FILM: Superb French films

FILM: Superb French films

1 January 2021.

As French-speaking Switzerland is right next to France, I thought I would salute our neighbors with a few of their many superb films. After all, it was the Lumière brothers of nearby Lyon who gave us the beginnings of cinema way back in December 1895!

And film has continued to be a highly respected art form in France – where it is called “le septième art”.

French cinema is far too rich and the creators and actors far too varied to be limited to a few examples. Here are just a few excellent ones, off the top of my head….

JOYEUX NOËL (2005)

This very moving and timely film is actually a French/German/British collaboration, and rightly so, for it is about the famous Christmas Eve truce during WWI when the exhausted, shell-shocked soldiers from those three countries came together to share a holy night with their “enemies” through music, exchange of photos and drink, and even an impromptu football game.

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With top actors of the three different nationalities – Guillaume Canet and Dany Boon for the French, Benno Fürmann, Daniel Bruhl and Diane Kruger for the Germans, and character actor Gary Lewis in the Scottish trenches, this film by French director Christian Carion brings a tremendously human aspect to the awful uselessness of war.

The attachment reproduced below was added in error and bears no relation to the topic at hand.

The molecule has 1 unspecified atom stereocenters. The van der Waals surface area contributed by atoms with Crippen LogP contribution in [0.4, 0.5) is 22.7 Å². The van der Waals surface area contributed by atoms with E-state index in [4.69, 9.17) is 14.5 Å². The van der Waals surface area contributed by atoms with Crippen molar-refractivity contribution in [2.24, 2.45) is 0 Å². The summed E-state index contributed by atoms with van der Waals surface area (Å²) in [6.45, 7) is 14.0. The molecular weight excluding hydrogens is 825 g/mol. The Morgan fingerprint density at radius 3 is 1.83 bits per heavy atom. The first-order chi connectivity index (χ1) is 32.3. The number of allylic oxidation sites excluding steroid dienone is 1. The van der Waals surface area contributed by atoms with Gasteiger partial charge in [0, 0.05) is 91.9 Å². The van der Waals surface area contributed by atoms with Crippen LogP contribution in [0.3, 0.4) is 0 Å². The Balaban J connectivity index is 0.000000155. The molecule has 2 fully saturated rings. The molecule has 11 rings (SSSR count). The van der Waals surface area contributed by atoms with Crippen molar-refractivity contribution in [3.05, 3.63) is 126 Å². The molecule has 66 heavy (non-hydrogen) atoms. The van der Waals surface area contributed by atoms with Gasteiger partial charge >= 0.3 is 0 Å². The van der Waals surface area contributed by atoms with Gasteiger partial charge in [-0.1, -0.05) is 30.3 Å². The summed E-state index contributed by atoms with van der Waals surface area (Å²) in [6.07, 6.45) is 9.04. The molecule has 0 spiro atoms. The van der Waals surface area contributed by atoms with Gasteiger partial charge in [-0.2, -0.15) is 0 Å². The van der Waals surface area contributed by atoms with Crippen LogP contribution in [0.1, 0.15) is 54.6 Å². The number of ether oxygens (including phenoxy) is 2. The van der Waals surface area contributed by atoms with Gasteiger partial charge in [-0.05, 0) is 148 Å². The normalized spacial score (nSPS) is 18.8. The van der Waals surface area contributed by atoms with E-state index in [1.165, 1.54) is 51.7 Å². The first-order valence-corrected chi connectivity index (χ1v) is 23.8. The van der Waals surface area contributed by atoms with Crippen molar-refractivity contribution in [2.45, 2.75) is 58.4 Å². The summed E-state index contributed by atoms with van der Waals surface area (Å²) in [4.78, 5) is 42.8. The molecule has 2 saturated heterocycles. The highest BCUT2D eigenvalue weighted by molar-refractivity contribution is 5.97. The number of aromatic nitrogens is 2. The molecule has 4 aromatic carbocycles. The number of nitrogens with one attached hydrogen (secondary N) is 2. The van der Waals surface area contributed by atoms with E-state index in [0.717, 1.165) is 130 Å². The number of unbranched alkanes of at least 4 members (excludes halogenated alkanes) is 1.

Google it and check out where you can view it – essential for now.

LA GRANDE ILLUSION (1937)

Another war film, this masterful black & white classic by Jean Renoir tells of a group of French prisoners of war planning their escape. Starring the renowned Jean Gabin on the French side, and Erich von Stroheim as the German officer, it delves into the psychological aspects of class and rank.

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UNE LIAISON PORNOGRAPHIC (1999)

And then we jump to a completely different theme, which is certainly close to the French character – sexuality. Despite its sensationalist title, it’s actually anything but pornographic. It’s about a woman (Natalie Baye) putting an ad in a newspaper for a partner to share her sexual fantasies.